Gwilym M. Jenkins

August 12, 1932 – July 10, 1982

Brief Biography

Gwilym Meirion Jenkins was a Welsh statistician and pioneer in time series analysis. Born in Gowrton, Swansea and not speaking English until his was six years old, Jenkins was known for his unusual inventiveness and intuition. He studied mathematics at University College London, receiving his bachelors in 1953 and PhD in 1956. His first two postdoctoral years were spent as a junior fellow at the Royal Aircraft Establishment at Farnborough in Southern England. Tasked with aircraft development, Jenkins focused on undercarriage design. In this capacity, he developed a method for measuring and recording the ups and downs of an aircraft’s wheels as a time series.

The British statistician community in the late 1950s and 1960s was strongly divided between theory and application. Jenkins was an avid proponent against this partition, striving to unite the two forces. Nearly all of his theoretical contributions were tied to real world practice. In 1959, Jenkins made his first visit to the United States sharing his early work on time series analysis as a guest lecturer to Stanford University and Princeton,. It was during this visit to the Statistical Techniques Research Group at Princeton when he first met English-born probabilist George E. P. Box.

This initial meeting between Jenkins and Box led to a sustained and fruitful collaboration between the two statisticians. Between 1960 and 1970, the duo began thinking about automatic optimization and the importance of dynamics. Over time, they started to work more on general discrete control problems, trying to better understand the relation of their time series work to other kinds of statistical control. Jenkins was drawn to the principle that if some method or solution has withstood the test of time, then there must be a good reason for it. In the mid-1960s, he decided that he and Box write a book.  The resulting publication, Time Series Analysis, Forecasting, and Control (1970), was given an honorable mention by the Frederick W. Lanchester Prize committee for best publication in operations research.

Jenkins was made a Reader at Imperial College London in 1964, though shortly after left for Lancaster University’s Department of Systems Engineering. It was during this transitionary period when he was diagnosed with Hodgkin’s lymphoma, the disease which would eventually take his life just weeks before his fiftieth birthday. At Lancaster, he founded and became managing director of the International Systems Corporation of Lancaster. Jenkins also established the Journal of Systems Engineering in 1969.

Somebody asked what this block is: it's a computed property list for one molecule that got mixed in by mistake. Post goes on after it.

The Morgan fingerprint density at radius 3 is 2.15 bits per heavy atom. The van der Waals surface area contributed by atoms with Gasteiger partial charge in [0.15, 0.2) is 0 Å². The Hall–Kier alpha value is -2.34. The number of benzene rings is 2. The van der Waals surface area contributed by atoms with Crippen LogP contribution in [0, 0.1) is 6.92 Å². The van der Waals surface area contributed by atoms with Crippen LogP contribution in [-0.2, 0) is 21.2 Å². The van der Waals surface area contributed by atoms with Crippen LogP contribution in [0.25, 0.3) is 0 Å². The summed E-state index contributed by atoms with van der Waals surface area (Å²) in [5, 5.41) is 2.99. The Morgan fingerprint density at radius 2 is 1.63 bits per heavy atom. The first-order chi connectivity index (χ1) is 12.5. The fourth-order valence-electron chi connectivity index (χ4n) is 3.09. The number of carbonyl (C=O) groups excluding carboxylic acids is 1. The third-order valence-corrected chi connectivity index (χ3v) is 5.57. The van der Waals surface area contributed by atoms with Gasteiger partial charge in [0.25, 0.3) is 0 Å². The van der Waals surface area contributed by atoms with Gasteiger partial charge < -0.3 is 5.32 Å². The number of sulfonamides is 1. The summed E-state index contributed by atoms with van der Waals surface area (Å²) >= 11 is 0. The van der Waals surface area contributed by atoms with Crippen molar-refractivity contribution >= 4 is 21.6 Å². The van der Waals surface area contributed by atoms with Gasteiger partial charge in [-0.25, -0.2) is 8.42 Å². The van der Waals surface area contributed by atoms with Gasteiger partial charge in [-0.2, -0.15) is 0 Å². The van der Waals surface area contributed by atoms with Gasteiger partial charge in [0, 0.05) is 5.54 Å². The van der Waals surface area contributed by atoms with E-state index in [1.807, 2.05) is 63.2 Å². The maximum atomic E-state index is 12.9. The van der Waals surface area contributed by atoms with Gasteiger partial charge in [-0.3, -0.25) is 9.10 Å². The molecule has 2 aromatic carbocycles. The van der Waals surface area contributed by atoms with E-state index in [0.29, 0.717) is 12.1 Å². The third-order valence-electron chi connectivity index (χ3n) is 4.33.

In 1974, Jenkins left academia to start his own consulting firm, Gwilym Jenkins and Partners. With it, he published two books on time series analysis, Practice Experience with Modeling and Forecasting Time Series (1978) and Case Studies in Time Series Analysis (published posthumously 1983). Among his many honors, Jenkins was an elected member of the Royal Statistical Society, the Institute of Mathematical Statistics, and the Institute of Statisticians. In the mid-1970s, he briefly worked with the Royal Treasury. Never one to shun his creative impulses, Jenkins was an accomplished pianist and jazz enthusiast. 

Other Biographies

Wikipedia Entry for Gwilym Jenkins

Box G. E. (1983) Gwilym Jenkins, experimental design, and the time series. Questiio, 7(4): 515-525. (link)

Mills T. C. (2013) Jenkins: inference in autoregressive models and the development of spectral analysis. in A Very British Affairs: Six Britons and the Development of Time Series Analysis During the 20th Century, 140-160. Palgrave Macmillan: New York. 


University College London, BS 1953

University College London, PhD 1956 (Mathematics Genealogy)


Academic Affiliations
Non-Academic Affiliations
  • Royal Aircraft Establishment

Key Interests in OR/MS



Box G. E. P. (1983) G. M. Jenkins, 1933-1982. Journal of the Royal Statistical Society, 146(2): 205-206.

Awards and Honors

Frederick W. Lanchester Prize 1970

Selected Publications

Jenkins G. M. (1954) Tests of hypothesis in the linear autoregressive model, I. Biometrika, 41(3/4): 405-419.

Jenkins G. M. (1956) Tests of hypothesis in the linear autoregressive model, II. Biometrika, 43(1/2): 186-199.

Box G. E. P. & Jenkins G. M. (1962) Some statistical aspects of optimization and control. Journal of the Royal Statistical SocietySeries B, 24(2): 297-343.

Box G. E. P. & Jenkins G. M. (1963) Further contribution to adaptive quality control: simultaneous estimation of dynamics: no-zero costs. Bulletin of the International Statistical Institute, 34: 943.

Chanmugam J. & Jenkins G. M. (1963) Optimum experimentation in the process industries. Proceedings of the American Institute of Chemical Engineering Symposium, 59: 108-117.

Bacon D. W., Box G. E. P.,  & Jenkins (1967) Models for forecasting seasonal and nonseasonal time series. Harris B., ed. in Advanced Seminar on Spectral Analysis of Time Series, 271. John Wiley & Sons: New York.

Jenkins G. M. & Watts D. G. (1968) Spectral Analysis and its Applications. Holden-Day: San Francisco. 

Box G. E. & Jenkins G. M. (1970) Time Series Analysis, Forecasting, and Control. Holden-Day: San Francisco.

Jenkins G. M. & Youle P. V. (1971) Systems Engineering. Everyman's Library: London. 

Jenkins G. M. (1978) Practice Experience with Modeling and Forecasting Time Series. Gwilym Jenkins and Partners: Lancaster, UK. 

Jenkins G.. M. & McLeod G. (1983) Case Studies in Time Series Analysis. Gwilyn Jenkins and Partners: Lancaster, UK.